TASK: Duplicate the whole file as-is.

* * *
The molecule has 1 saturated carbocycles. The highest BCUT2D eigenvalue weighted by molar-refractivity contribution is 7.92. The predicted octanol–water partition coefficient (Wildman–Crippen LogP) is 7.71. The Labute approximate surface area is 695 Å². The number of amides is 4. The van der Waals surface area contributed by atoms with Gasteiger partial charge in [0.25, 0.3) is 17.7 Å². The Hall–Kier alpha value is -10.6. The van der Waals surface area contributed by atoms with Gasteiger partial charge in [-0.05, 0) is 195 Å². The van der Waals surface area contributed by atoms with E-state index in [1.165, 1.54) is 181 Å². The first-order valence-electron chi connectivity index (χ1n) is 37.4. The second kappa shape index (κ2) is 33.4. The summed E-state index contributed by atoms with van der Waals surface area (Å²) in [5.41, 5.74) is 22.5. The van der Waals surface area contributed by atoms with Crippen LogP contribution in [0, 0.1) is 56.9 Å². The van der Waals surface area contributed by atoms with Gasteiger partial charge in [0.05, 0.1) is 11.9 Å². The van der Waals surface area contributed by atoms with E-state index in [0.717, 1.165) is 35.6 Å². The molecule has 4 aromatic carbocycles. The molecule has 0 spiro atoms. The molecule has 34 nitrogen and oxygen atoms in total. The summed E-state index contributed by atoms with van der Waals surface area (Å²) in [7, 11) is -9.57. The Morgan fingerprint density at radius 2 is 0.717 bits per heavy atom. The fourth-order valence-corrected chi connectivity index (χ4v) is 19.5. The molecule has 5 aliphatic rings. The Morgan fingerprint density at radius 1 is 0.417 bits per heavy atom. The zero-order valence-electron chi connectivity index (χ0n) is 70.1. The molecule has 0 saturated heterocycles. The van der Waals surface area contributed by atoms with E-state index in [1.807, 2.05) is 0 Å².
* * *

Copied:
The molecule has 1 saturated carbocycles. The highest BCUT2D eigenvalue weighted by molar-refractivity contribution is 7.92. The predicted octanol–water partition coefficient (Wildman–Crippen LogP) is 7.71. The Labute approximate surface area is 695 Å². The number of amides is 4. The van der Waals surface area contributed by atoms with Gasteiger partial charge in [0.25, 0.3) is 17.7 Å². The Hall–Kier alpha value is -10.6. The van der Waals surface area contributed by atoms with Gasteiger partial charge in [-0.05, 0) is 195 Å². The van der Waals surface area contributed by atoms with E-state index in [1.165, 1.54) is 181 Å². The first-order valence-electron chi connectivity index (χ1n) is 37.4. The second kappa shape index (κ2) is 33.4. The summed E-state index contributed by atoms with van der Waals surface area (Å²) in [5.41, 5.74) is 22.5. The van der Waals surface area contributed by atoms with Crippen LogP contribution in [0, 0.1) is 56.9 Å². The van der Waals surface area contributed by atoms with Gasteiger partial charge in [0.05, 0.1) is 11.9 Å². The van der Waals surface area contributed by atoms with E-state index in [0.717, 1.165) is 35.6 Å². The molecule has 4 aromatic carbocycles. The molecule has 0 spiro atoms. The molecule has 34 nitrogen and oxygen atoms in total. The summed E-state index contributed by atoms with van der Waals surface area (Å²) in [7, 11) is -9.57. The Morgan fingerprint density at radius 2 is 0.717 bits per heavy atom. The fourth-order valence-corrected chi connectivity index (χ4v) is 19.5. The molecule has 5 aliphatic rings. The Morgan fingerprint density at radius 1 is 0.417 bits per heavy atom. The zero-order valence-electron chi connectivity index (χ0n) is 70.1. The molecule has 0 saturated heterocycles. The van der Waals surface area contributed by atoms with E-state index in [1.807, 2.05) is 0 Å².